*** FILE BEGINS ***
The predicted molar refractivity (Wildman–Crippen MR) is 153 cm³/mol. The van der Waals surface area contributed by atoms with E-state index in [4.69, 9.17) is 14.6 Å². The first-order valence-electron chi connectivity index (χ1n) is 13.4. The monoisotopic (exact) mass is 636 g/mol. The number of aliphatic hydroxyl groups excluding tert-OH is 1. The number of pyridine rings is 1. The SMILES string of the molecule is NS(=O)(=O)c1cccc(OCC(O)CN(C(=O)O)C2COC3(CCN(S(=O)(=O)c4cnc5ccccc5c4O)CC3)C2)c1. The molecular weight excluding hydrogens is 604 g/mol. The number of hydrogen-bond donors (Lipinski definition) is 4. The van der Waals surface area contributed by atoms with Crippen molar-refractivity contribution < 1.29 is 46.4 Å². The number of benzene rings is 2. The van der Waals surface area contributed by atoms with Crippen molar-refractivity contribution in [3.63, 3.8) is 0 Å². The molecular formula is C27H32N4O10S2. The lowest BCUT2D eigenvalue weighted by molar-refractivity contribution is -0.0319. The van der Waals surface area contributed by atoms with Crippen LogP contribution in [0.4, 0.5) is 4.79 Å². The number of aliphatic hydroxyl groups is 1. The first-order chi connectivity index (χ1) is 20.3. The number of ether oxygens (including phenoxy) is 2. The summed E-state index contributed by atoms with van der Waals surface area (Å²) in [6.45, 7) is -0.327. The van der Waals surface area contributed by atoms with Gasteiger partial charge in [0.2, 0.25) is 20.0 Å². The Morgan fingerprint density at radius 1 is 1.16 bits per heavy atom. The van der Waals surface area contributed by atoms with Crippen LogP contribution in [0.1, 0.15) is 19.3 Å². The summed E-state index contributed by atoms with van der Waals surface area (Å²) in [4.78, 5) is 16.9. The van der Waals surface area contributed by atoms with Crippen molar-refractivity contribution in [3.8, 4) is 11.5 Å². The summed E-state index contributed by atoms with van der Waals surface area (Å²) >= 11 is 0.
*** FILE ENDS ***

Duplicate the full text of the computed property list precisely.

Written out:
The predicted molar refractivity (Wildman–Crippen MR) is 153 cm³/mol. The van der Waals surface area contributed by atoms with E-state index in [4.69, 9.17) is 14.6 Å². The first-order valence-electron chi connectivity index (χ1n) is 13.4. The monoisotopic (exact) mass is 636 g/mol. The number of aliphatic hydroxyl groups excluding tert-OH is 1. The number of pyridine rings is 1. The SMILES string of the molecule is NS(=O)(=O)c1cccc(OCC(O)CN(C(=O)O)C2COC3(CCN(S(=O)(=O)c4cnc5ccccc5c4O)CC3)C2)c1. The molecular weight excluding hydrogens is 604 g/mol. The number of hydrogen-bond donors (Lipinski definition) is 4. The van der Waals surface area contributed by atoms with Crippen molar-refractivity contribution < 1.29 is 46.4 Å². The number of benzene rings is 2. The van der Waals surface area contributed by atoms with Crippen molar-refractivity contribution in [3.63, 3.8) is 0 Å². The molecular formula is C27H32N4O10S2. The lowest BCUT2D eigenvalue weighted by molar-refractivity contribution is -0.0319. The van der Waals surface area contributed by atoms with Crippen LogP contribution in [0.4, 0.5) is 4.79 Å². The number of aliphatic hydroxyl groups is 1. The first-order chi connectivity index (χ1) is 20.3. The number of ether oxygens (including phenoxy) is 2. The summed E-state index contributed by atoms with van der Waals surface area (Å²) in [6.45, 7) is -0.327. The van der Waals surface area contributed by atoms with Gasteiger partial charge in [0.2, 0.25) is 20.0 Å². The Morgan fingerprint density at radius 1 is 1.16 bits per heavy atom. The van der Waals surface area contributed by atoms with Crippen LogP contribution in [0.1, 0.15) is 19.3 Å². The summed E-state index contributed by atoms with van der Waals surface area (Å²) in [4.78, 5) is 16.9. The van der Waals surface area contributed by atoms with Crippen molar-refractivity contribution in [3.8, 4) is 11.5 Å². The summed E-state index contributed by atoms with van der Waals surface area (Å²) >= 11 is 0.